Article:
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The Lord's Supper: Participation In Grace

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1 Corinthians 11:23-26 NIV

23 For I received from the Lord what I also passed on to you: The Lord Jesus, on the night he was betrayed, took bread, 24 and when he had given thanks, he broke it and said, “This is my body, which is for you; do this in remembrance of me.” 25 In the same way, after supper he took the cup, saying, “This cup is the new covenant in my blood; do this, whenever you drink it, in remembrance of me.” 26 For whenever you eat this bread and drink this cup, you proclaim the Lord’s death until he comes.


Reading the text:  thoughts and reflections

The event at the table.  Perhaps one of the most significant acts of Jesus’ ministry.  It’s full of imagery.  There is dramatic tension.  Utmost theological importance.  These are just some of the musing going around in my head as I reflect on this.  Ferociously debated for centuries.  Often more divisive than uniting, this tends to be the separation point for many churches (as well as baptism).   Like many things in our walk with the Lord, we end up defending the trivial while the transcendent  gets scant attention.  Its easier to argue about I suppose, things we can use our senses to validate.  But what happens to the mystery?

I think it is important to keep in mind that the term “sacrament” doesn’t show up in Bible until Jerome’s Latin Vulgate somewhere in the 4th century.  Until, the Lord’s Supper was considered a μυστήριον a mystery.  I think we’d do well to keep this in mind.  We should also remember that it is a means of grace.  And because it is grace, we’d also do well not to dissect it so that we don’t kill it.

Like most of Scripture, we’re given the words without much explanation or footnotes.  They just are just spoken yet they bring response.  God’s word does not return empty.  When Jesus spoke of his body represented by bread and his blood represented by wine, what could that have meant to the twelve who were gathered at the table?  How were they supposed to respond?  Why didn’t they ask Jesus a litany of questions?  Maybe this happened, we just don’t know but I am confident that all participated in the sharing of the bread and the cup…even if done in silence.  There is a mystery in the participation that defies language.  We are asked to be part of something we don’t fully know or understand yet the Lord’s Supper calls us..bekons us to throw ourselves into the arms of God and trust, with Phil Yancey, that rumors of another world are undeniably true.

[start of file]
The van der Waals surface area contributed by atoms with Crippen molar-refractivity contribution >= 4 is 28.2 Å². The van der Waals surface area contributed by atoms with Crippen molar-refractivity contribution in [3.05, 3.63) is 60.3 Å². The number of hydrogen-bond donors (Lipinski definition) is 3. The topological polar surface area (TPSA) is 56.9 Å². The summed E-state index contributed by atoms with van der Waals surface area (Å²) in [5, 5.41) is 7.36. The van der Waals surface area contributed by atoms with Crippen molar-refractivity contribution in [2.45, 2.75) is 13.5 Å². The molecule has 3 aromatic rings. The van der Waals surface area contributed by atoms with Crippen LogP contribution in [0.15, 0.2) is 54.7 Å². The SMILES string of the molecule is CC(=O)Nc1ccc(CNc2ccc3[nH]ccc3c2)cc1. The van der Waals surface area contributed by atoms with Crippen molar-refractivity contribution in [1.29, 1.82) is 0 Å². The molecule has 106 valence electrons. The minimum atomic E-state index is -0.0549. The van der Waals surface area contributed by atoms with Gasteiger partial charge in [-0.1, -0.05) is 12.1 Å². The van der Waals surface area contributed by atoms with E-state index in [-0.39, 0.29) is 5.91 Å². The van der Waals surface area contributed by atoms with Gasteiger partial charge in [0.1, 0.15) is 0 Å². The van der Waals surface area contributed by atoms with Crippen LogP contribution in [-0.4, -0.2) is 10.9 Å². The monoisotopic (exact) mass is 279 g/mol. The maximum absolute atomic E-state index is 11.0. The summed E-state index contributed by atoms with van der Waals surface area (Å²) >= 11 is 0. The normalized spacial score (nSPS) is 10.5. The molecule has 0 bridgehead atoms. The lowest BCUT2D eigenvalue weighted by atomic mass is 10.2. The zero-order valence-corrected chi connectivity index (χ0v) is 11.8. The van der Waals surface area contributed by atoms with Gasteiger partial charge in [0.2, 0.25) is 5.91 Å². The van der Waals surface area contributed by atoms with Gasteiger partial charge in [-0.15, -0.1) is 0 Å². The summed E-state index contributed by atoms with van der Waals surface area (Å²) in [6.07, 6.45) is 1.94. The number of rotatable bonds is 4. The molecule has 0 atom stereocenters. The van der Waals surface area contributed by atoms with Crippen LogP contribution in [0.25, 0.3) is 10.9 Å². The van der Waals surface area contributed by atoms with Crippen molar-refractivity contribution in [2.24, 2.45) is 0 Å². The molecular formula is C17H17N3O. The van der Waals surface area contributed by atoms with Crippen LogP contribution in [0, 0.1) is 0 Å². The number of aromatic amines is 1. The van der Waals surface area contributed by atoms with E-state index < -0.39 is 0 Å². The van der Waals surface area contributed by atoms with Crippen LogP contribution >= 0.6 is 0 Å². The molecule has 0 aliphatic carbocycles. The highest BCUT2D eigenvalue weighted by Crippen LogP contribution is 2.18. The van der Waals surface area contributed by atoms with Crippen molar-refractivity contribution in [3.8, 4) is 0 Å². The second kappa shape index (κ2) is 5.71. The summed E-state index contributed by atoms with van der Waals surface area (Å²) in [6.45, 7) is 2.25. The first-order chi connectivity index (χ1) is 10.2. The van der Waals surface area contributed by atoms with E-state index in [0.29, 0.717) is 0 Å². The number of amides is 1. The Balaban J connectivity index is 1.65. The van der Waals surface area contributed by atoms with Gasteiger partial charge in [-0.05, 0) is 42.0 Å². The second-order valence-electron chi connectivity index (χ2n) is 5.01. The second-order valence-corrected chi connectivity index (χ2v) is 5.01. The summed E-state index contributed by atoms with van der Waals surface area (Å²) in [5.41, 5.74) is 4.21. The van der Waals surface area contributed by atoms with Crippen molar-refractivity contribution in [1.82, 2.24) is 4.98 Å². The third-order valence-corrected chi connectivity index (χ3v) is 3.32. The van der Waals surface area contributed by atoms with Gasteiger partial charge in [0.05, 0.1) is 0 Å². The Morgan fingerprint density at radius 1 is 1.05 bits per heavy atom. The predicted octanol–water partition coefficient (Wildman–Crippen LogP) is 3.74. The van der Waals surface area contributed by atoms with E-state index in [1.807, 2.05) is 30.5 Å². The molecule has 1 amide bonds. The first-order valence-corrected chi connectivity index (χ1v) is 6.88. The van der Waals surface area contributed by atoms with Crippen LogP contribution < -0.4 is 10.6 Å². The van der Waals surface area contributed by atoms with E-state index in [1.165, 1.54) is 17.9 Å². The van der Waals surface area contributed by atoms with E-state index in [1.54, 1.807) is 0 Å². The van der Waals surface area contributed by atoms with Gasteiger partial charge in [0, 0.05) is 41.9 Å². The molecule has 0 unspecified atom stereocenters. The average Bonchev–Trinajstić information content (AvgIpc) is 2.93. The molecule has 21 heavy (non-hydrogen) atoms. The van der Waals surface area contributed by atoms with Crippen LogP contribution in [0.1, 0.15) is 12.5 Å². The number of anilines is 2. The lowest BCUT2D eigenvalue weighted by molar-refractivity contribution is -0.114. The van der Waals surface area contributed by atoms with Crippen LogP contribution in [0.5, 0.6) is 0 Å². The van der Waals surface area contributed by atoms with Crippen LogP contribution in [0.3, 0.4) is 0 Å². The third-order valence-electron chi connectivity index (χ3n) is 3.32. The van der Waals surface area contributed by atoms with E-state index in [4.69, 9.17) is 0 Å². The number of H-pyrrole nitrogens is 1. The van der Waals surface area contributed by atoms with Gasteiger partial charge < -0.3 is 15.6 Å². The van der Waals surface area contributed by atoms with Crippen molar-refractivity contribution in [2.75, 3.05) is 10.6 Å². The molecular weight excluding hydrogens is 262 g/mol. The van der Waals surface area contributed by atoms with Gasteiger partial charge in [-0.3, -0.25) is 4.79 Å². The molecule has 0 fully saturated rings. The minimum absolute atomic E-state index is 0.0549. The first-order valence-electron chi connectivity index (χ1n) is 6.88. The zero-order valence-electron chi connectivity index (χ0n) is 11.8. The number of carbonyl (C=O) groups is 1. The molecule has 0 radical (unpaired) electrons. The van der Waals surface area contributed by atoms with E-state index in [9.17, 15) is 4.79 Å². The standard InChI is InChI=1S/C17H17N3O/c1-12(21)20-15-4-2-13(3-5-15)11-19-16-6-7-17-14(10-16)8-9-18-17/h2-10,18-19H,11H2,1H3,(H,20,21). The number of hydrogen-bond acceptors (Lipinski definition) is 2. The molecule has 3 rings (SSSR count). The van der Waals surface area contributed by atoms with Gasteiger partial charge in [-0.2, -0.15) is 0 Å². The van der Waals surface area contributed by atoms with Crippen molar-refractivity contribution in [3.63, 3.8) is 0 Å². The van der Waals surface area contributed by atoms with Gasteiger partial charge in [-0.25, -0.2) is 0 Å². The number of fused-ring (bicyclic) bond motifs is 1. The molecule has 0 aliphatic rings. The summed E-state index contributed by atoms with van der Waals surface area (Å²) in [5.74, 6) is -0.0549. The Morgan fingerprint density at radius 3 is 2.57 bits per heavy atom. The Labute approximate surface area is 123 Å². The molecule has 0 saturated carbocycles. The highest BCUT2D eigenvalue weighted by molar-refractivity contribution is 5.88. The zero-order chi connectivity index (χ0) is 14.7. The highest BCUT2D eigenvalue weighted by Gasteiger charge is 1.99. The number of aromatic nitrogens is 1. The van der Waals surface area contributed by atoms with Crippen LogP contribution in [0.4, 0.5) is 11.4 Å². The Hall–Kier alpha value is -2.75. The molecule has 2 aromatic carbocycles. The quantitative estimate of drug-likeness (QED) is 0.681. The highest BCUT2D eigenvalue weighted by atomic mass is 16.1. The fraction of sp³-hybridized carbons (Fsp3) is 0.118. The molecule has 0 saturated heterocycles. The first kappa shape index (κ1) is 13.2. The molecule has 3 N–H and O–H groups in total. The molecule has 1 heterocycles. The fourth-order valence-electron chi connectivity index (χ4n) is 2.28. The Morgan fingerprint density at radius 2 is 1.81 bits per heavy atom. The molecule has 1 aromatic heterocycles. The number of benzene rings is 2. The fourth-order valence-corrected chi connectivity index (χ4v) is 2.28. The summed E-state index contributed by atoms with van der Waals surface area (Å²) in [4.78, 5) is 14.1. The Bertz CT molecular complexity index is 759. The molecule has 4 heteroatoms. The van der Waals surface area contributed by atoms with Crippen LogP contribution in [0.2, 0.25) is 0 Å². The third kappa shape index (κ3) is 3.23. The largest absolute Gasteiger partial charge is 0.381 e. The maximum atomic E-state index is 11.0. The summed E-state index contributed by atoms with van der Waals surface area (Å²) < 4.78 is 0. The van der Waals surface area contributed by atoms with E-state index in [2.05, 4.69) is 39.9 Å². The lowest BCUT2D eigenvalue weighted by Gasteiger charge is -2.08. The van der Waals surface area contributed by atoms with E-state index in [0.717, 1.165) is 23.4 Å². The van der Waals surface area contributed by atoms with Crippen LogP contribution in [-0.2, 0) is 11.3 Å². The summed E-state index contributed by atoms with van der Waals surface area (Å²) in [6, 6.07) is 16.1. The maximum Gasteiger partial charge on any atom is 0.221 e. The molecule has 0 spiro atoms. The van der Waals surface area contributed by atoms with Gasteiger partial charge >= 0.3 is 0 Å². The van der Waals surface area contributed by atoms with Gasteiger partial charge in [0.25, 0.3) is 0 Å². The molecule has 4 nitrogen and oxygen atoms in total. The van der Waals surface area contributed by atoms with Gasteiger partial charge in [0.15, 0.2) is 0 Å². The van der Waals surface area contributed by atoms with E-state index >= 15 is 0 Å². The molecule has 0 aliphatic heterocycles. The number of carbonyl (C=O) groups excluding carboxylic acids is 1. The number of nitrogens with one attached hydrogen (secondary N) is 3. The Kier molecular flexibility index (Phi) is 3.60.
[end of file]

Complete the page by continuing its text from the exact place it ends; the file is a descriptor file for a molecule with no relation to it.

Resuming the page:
What do we do with the issue of faith when it comes to partaking in communion?  How much faith should we have?  What’s the dividing line?  Should those that have not professed a faith in Christ abstain?  How about those that just can’t buy that the bread/body, wine/blood thing?  Like most of us, we know where the boundary lines are so we can live safely in the box.  I have a suspicion that Jesus is about boundary busting than building.  His command:  “do this” didn’t have a list of conditional clauses for us to initial by.  The twelve themselves struggled with doubt (even after the resurrection!) yet participated.  The event is, I believe, more invitational than exclusionary.  Faith does, of course, play a crucial role.  Otherwise, communion would have little significance or meaning to the participant.  Still, it is an extraordinary act of grace that Jesus commends a new covenant with those that are still struggling with doubt.  Perhaps it is the action that creates the faith rather than vice versa.

Images.  Pictures.  Feelings.  All kinds come to my mind when I think about communion.  Covenant:  Moses…Mount Sinai…Jeremiah:  a new covenant, not written on stone.  Bread:  Jesus comes from Bethlehem…I am the bread of life…man does not live on bread alone…when he broke bread with them, their eyes were opened.  The cup:  wedding at Cana:  saved the best until last, if this cup might pass…blood is life.  These are but a few of the images and themes that happen on “the night Jesus was betrayed”.  I wonder if the disciples had known the significance of the event in the upper room if they would’ve participated. 

God prepared this special moment almost as mysterious as his birth.  There are some things that simply can’t be explained but we’re drawn to them because there is something truthful…something beautiful….something in our yearning for the eternal, home.  “Do this in remembrance of me”…the covenant remembered not with stone tablets but with grace…written on the hearts of humankind.


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Context & historical background


1 Corinthians 11:24 NA27 w/GRAMCORD, Int.

24 καὶ εὐχαριστήσας ἔκλασεν καὶ εἶπεν· τοῦτό μού ἐστιν τὸ σῶμα τὸ ὑπὲρ ὑμῶν· τοῦτο ποιεῖτε εἰς τὴν ἐμὴν ἀνάμνησιν.

ὑπὲρ  for, in behalf of, for the sake of someone


The cup of blessing is rather a ’koinonia of the blood of Christ’; the bread is a ’koinonia of the body of Christ.’[1]

The common definition of a sacrament accepted by the Reformed and Roman Churches is that of an outward and visible sign, ordained by Christ, setting forth and pledging an inward and spiritual blessing.